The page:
Wishing you all a great weekend. Next week, I’ll take you all to see the beautiful Tuscan town of San Gimignano.

The wonders of Pompeii, and on to Capri.

After bidding a sad farewell to Bella Roma, our coach took us out into the countryside, and past the Frascotti vineyards, where the Pope has his summer residence, the Castel Gandolfo. Our guide was really excellent, and knew her Italian history and geography back to front and inside out. It was our turn to sit right in the front of the bus, so we had a really good view of where we were going. We were on our way to Pompeii, and after a little over two hours, we saw Mount Vesuvius rising in the distance. It looks like a mountain with the top missing, because the summit is just one huge crater. Here is a pic of it, taken from the town square of Pompeii.

The really big eruption on 24th August 79 AD, resulted in the city of Pompeii being buried under twenty-seven feet of volcanic ash. The ruins were discovered in 1748, and in 1865, excavations began. It’s amazing to see what has been uncovered since then, and it has become a popular tourist destination, with almost 3 million people visiting it every year. Pompeii was built in 300BC, and had about 20,000 inhabitants at the time of its destruction. We were able to walk on the original roads, which still have the ruts in them made by chariot wheels. You can see them clearly in this picture, along with the stepping stones which were a sort of pedestrian crossing.

There were two open air theatres. One was a small music theatre, where they used to have poetry readings and musical plays. It had the most amazing acoustics, demonstrated to us by our excellent local guide, Enrico. The city councillors would recline on sofas on the first four wide steps, eating and drinking in comfort, whilst the ‘peasants’ had to squeeze up on the much narrower crowded rows above. I’m thinking that not much has changed in 2,000 years. 😉

There is also a much larger arena where the gladiators used to fight, and also where Pink Floyd performed a live concert in 1972!

Water was brought in through lead pipes on the ground. There were forty-seven public water fountains, like this one. They didn’t know about lead poisoning in those days, and this was a very common disease. Life expectancy was only about forty-one years.

This ancient bakery has it’s grinding stone and oven still intact.

Twenty-five brothels where slave girls were put to work, have been discovered in Pompeii. This one was a Taberno, a restaurant with a brothel upstairs. Here is one of the beds, not looking any too comfortable for the job in hand.

Many wall paintings advertise the “specialities of the house.”

Plaster casts have been made of some of the victims of the disaster, and are perfect reproductions of the bodies which had been encased in the ash. The actual bodies decomposed, leaving the imprint in the solidified ash. Here is one of a person who must have mercifully died in his sleep.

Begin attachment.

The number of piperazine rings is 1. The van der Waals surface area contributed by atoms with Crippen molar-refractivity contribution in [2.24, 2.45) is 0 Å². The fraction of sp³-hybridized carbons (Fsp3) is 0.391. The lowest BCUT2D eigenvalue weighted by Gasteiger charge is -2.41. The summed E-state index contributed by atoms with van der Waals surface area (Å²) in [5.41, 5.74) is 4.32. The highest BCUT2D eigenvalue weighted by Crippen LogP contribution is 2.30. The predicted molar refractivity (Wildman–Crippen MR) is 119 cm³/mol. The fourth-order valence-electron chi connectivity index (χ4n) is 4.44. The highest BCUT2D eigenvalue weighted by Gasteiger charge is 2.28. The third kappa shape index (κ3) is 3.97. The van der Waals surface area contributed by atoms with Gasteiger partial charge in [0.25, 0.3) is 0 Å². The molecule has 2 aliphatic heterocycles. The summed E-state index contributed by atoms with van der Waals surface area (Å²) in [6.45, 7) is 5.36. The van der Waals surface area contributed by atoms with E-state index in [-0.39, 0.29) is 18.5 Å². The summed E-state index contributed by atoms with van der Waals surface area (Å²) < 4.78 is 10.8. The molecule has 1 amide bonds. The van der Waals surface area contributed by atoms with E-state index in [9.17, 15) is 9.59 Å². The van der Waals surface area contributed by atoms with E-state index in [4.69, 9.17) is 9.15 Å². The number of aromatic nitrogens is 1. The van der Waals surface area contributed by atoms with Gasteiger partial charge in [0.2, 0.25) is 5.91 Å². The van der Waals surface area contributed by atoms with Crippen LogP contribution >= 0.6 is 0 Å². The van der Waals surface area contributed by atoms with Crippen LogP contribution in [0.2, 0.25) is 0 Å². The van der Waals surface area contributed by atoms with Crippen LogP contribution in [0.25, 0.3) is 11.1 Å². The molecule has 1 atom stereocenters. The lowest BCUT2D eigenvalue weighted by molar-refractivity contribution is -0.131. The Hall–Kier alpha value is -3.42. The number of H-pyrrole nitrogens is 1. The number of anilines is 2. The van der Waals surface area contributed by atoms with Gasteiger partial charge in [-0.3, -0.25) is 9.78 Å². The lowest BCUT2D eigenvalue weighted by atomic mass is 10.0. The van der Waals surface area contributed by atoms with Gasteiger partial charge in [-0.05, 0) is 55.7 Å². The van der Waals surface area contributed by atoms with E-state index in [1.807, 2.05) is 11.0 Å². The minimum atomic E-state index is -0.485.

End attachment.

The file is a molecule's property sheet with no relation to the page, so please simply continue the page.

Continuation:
This one, which I found very moving, is of a person who looks in total despair, sitting crying.

It was  such a fascinating place to visit, but very sad to think that a whole thriving city full of vibrant people, was wiped out in just a few minutes.

After lunch, we got back on the coach, and travelled on to Naples. I was surprised to see squatter camps on the outskirts of the city, just like the ones we have in South Africa, and the driving was far worse than our notorious taxi drivers, if you can possibly imagine that.

The main landmark in Naples is the medieval Castel Nuovo which was originally built in 1279, but has been renovated and added to, over the centuries.

Happily for us, despite the crazy drivers in Naples, we did arrive safely at the port, and boarded the hydrofoil to Capri.

We arrived on the ‘Beautiful Isle’after a forty minute crossing, and were transported to our hotel in one of the rather large, open-topped cabs which are to be seen everywhere in Capri.

The vehicle seemed to be much too long, as we whizzed up the winding, almost spiral lanes at great speed. The road was so narrow, I though it must be a one way, but soon found out that I was sadly mistaken, when I saw vehicles bearing down on us from the opposite direction. My heart was in my mouth for a good ten minutes, until we eventually reached the top of the hill, and I could swallow it again.

Our hotel, “The Capri Palace,” was magnifico beyond description, and we were delighted find that that we had been allocated the “Afrodite Room,” with a beautiful canopied bed, two bathrooms and a sitting room, as well as our own private terrace.

That evening we dined in the hotel restaurant, and had a superb meal with great Italian wine. Breakfast was a sumptuous buffet with everything from fresh fruit to smoked salmon. I just wished I could have eaten more to do it justice. Then we were spirited off down the hill again by scary-cab, to take a boat out to the “Blue Grotto,” which will be my next episode.